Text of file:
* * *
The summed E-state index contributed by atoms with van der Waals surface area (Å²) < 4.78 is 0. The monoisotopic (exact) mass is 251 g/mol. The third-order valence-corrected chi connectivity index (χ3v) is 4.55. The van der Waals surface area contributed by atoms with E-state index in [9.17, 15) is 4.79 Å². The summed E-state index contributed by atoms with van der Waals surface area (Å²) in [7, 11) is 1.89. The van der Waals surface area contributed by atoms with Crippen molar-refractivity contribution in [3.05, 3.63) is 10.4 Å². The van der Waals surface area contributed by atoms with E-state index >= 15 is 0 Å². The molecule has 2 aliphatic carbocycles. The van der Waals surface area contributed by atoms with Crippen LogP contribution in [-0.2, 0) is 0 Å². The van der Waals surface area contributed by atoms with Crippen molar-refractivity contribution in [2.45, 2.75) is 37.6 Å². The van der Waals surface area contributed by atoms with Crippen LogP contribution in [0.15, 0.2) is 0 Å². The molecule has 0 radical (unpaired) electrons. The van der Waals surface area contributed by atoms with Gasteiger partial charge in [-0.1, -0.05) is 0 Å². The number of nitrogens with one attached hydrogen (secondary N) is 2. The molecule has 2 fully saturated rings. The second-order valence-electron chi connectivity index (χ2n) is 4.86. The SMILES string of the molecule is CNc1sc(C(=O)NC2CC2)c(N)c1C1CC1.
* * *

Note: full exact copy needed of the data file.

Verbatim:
The summed E-state index contributed by atoms with van der Waals surface area (Å²) < 4.78 is 0. The monoisotopic (exact) mass is 251 g/mol. The third-order valence-corrected chi connectivity index (χ3v) is 4.55. The van der Waals surface area contributed by atoms with E-state index in [9.17, 15) is 4.79 Å². The summed E-state index contributed by atoms with van der Waals surface area (Å²) in [7, 11) is 1.89. The van der Waals surface area contributed by atoms with Crippen molar-refractivity contribution in [3.05, 3.63) is 10.4 Å². The van der Waals surface area contributed by atoms with E-state index >= 15 is 0 Å². The molecule has 2 aliphatic carbocycles. The van der Waals surface area contributed by atoms with Crippen LogP contribution in [-0.2, 0) is 0 Å². The van der Waals surface area contributed by atoms with Crippen molar-refractivity contribution in [2.45, 2.75) is 37.6 Å². The van der Waals surface area contributed by atoms with Crippen LogP contribution in [0.15, 0.2) is 0 Å². The molecule has 0 radical (unpaired) electrons. The van der Waals surface area contributed by atoms with Gasteiger partial charge in [-0.1, -0.05) is 0 Å². The number of nitrogens with one attached hydrogen (secondary N) is 2. The molecule has 2 fully saturated rings. The second-order valence-electron chi connectivity index (χ2n) is 4.86. The SMILES string of the molecule is CNc1sc(C(=O)NC2CC2)c(N)c1C1CC1.